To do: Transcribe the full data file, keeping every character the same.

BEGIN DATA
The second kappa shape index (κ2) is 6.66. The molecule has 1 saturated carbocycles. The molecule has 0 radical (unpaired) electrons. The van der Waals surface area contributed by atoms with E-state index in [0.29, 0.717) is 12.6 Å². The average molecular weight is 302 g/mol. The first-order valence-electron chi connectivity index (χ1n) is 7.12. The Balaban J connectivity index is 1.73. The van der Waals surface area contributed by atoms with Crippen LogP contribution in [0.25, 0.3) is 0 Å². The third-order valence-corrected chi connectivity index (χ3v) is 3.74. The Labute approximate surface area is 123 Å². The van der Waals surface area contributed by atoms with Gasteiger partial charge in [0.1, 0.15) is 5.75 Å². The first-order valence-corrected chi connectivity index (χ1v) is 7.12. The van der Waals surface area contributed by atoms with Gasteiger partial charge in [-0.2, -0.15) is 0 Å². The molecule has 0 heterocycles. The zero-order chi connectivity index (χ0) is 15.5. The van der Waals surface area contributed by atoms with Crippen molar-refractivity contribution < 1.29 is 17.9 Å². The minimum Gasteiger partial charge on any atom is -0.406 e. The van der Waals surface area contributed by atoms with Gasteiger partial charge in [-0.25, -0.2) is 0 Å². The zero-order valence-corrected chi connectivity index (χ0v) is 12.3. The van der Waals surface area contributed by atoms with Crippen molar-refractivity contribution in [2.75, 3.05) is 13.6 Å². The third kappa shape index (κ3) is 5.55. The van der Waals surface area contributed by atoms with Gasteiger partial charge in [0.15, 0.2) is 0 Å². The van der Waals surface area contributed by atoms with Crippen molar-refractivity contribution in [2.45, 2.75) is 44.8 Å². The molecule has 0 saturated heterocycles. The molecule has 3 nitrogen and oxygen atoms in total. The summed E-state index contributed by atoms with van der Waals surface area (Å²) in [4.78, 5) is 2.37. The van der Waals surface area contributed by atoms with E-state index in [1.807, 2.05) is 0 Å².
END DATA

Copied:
The second kappa shape index (κ2) is 6.66. The molecule has 1 saturated carbocycles. The molecule has 0 radical (unpaired) electrons. The van der Waals surface area contributed by atoms with E-state index in [0.29, 0.717) is 12.6 Å². The average molecular weight is 302 g/mol. The first-order valence-electron chi connectivity index (χ1n) is 7.12. The Balaban J connectivity index is 1.73. The van der Waals surface area contributed by atoms with Crippen LogP contribution in [0.25, 0.3) is 0 Å². The third-order valence-corrected chi connectivity index (χ3v) is 3.74. The Labute approximate surface area is 123 Å². The van der Waals surface area contributed by atoms with Gasteiger partial charge in [0.1, 0.15) is 5.75 Å². The first-order valence-corrected chi connectivity index (χ1v) is 7.12. The van der Waals surface area contributed by atoms with Gasteiger partial charge in [-0.2, -0.15) is 0 Å². The molecule has 0 heterocycles. The zero-order chi connectivity index (χ0) is 15.5. The van der Waals surface area contributed by atoms with Crippen molar-refractivity contribution < 1.29 is 17.9 Å². The minimum Gasteiger partial charge on any atom is -0.406 e. The van der Waals surface area contributed by atoms with Gasteiger partial charge in [-0.25, -0.2) is 0 Å². The zero-order valence-corrected chi connectivity index (χ0v) is 12.3. The van der Waals surface area contributed by atoms with Crippen molar-refractivity contribution in [2.75, 3.05) is 13.6 Å². The third kappa shape index (κ3) is 5.55. The van der Waals surface area contributed by atoms with Gasteiger partial charge in [0.15, 0.2) is 0 Å². The van der Waals surface area contributed by atoms with Crippen molar-refractivity contribution in [2.45, 2.75) is 44.8 Å². The molecule has 0 saturated heterocycles. The molecule has 3 nitrogen and oxygen atoms in total. The summed E-state index contributed by atoms with van der Waals surface area (Å²) in [4.78, 5) is 2.37. The van der Waals surface area contributed by atoms with E-state index in [1.807, 2.05) is 0 Å².